A fall in home prices in Australia's largest city has prompted speculation that the unthinkable has occurred and the property market boom is finally coming to an end.
After a staggering surge in which property prices rose by 75 per cent in Sydney in the past five years, values fell last quarter by 2.1 per cent.
It was only a slight drop but it was enough to puncture the prospect of an ever-inflating market and prompted forecasts of sizeable declines over the coming two years.
Most analysts have predicted drops of about 3 to 10 per cent for the Sydney market over the coming year, though forecasts for national prices were more upbeat.
"Sydney's housing market has become the most significant drag on the headline growth figures," Mr Tim Lawless, from property research data group CoreLogic, told Fairfax Media.
Sydney and Melbourne home prices have been rated among the top 10 most unaffordable in the world. Melbourne prices have risen 59 per cent in the past five years. But growth has slowed significantly and prices there rose by just 0.9 per cent last quarter.
Commentators believe a downturn is starting, but there is disagreement about whether it is likely to be a correction or a collapse. A sudden downturn could have severe repercussions for the nation's economy.
Economist Saul Eslake, a vice-chancellor's fellow at the University of Tasmania, told The Straits Times he believed the Sydney market had peaked but he did not believe a drastic fall was likely. He said many Australians could afford to withstand falling home prices.
"It is not a surprise that there are now signs that the market has passed a turning point," he said.
Australians have A$6.8 trillion (S$7.1 trillion) tied up in property, and more than A$1.7 trillion tied up in home loans. The nation's household debt-to-income ratio is a record 200 per cent - among the world's highest.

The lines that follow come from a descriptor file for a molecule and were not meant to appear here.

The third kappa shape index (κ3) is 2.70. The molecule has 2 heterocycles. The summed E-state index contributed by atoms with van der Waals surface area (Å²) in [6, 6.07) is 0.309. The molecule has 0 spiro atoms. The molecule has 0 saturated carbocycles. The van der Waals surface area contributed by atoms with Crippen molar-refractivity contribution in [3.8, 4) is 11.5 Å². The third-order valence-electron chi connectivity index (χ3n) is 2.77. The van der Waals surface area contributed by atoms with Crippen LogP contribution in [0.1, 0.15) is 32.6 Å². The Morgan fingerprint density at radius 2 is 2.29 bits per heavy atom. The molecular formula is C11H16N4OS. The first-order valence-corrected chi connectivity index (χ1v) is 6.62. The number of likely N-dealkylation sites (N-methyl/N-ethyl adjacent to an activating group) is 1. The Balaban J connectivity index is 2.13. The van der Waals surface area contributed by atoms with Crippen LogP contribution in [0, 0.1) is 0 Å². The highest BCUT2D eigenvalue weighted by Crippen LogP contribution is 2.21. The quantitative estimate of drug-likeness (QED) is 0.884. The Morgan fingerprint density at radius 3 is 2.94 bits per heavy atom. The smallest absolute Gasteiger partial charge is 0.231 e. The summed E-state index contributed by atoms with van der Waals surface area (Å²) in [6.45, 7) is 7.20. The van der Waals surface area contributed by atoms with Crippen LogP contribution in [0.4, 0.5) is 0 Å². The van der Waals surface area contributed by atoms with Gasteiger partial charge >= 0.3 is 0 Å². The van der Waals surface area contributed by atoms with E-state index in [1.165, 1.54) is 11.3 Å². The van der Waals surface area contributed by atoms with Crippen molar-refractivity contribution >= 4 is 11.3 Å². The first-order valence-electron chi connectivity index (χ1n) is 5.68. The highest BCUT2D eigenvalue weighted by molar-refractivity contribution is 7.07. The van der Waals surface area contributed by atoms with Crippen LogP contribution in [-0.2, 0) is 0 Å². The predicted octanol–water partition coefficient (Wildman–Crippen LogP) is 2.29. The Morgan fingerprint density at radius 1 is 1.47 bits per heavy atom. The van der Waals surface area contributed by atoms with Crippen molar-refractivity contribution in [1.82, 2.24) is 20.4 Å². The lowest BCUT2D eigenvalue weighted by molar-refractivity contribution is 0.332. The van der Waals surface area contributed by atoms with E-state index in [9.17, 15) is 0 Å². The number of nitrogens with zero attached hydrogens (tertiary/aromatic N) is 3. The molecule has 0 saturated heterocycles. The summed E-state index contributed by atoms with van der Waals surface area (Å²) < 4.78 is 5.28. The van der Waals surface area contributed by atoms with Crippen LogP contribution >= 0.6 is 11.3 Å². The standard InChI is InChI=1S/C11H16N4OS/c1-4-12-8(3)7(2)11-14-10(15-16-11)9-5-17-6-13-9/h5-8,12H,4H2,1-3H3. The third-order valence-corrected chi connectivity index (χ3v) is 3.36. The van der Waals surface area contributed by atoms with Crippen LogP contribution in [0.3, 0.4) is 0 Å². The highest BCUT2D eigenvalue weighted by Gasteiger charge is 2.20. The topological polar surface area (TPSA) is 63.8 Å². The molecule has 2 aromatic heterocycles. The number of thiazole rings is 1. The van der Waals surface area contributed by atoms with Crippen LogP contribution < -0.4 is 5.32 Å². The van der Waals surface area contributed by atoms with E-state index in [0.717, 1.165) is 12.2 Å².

The booming prices have been caused by record low interest rates, as well as relatively low unemployment of 5.4 per cent, high immigration, housing shortages in some areas, and strong interest from foreign buyers, particularly from China.
Federal regulators introduced measures last year to rein in the market and limit risky lending, and they appear to be working. Curbs on interest-only loans - in which borrowers need to repay only the interest - are believed to have dampened prices, as have measures to scale back bank loans to investors.
An investor who claims to own 200 properties, Mr Kevin Young, told The Australian Financial Review that the changes had forced him to sell some properties. He said his bank shifted his loan repayments from interest-only to traditional principal-plus-interest earlier than he expected. "How would you manage if your bank told you you had to pay 45 per cent more per month on your mortgage?" he said.
Australia Treasurer Scott Morrison last month said the curbs had significantly cooled investment in Sydney and Melbourne, but also appeared to suggest that these markets were extremely delicate.
"With the slightest change to interest-only lending, we have seen Sydney house prices fall from double digits, from 15 per cent growth to 5 per cent in six months," he said. "That is with the slightest, scalpel-like change housing borrowing."
Further curbs are expected this year, including forcing people applying for bank loans to more accurately state their living expenses.
An ABC News poll last week of five economists found that most expected falls in Sydney and Melbourne but rises in some areas and cities such as Hobart and Brisbane.
BIS Oxford Economics managing director Robert Mellor said prices in Sydney could fall by up to about 5 per cent this year.
Most commentators believe a moderate fall could help the economy. It could prevent rampant speculation, reduce future mortgages' size and allow people to have more money for household spending.
But some, such as Professor Richard Holden, from the University of New South Wales Business School, are more pessimistic about the current state of the market, arguing that it is underpinned by loans based on shaky credit.
"Having lived in the United States during the mortgage meltdown, I'm sorry to say that I've seen this movie before," he wrote in The Australian Financial Review earlier this month. "People borrow too much and banks let them; there is moral hazard and fraud in mortgage issuances; regulators finally do something - very little and very late."
However, Mr Eslake said he believed there had been tighter lending to less wealthy buyers in Australia than in the US before its housing crisis from 2007.
"For there to be a big drop, history suggests you need a large volume of forced sellers," he said. "Although Australians have a lot of debt, most is owed by rich households... We don't have people hanging on by their fingernails."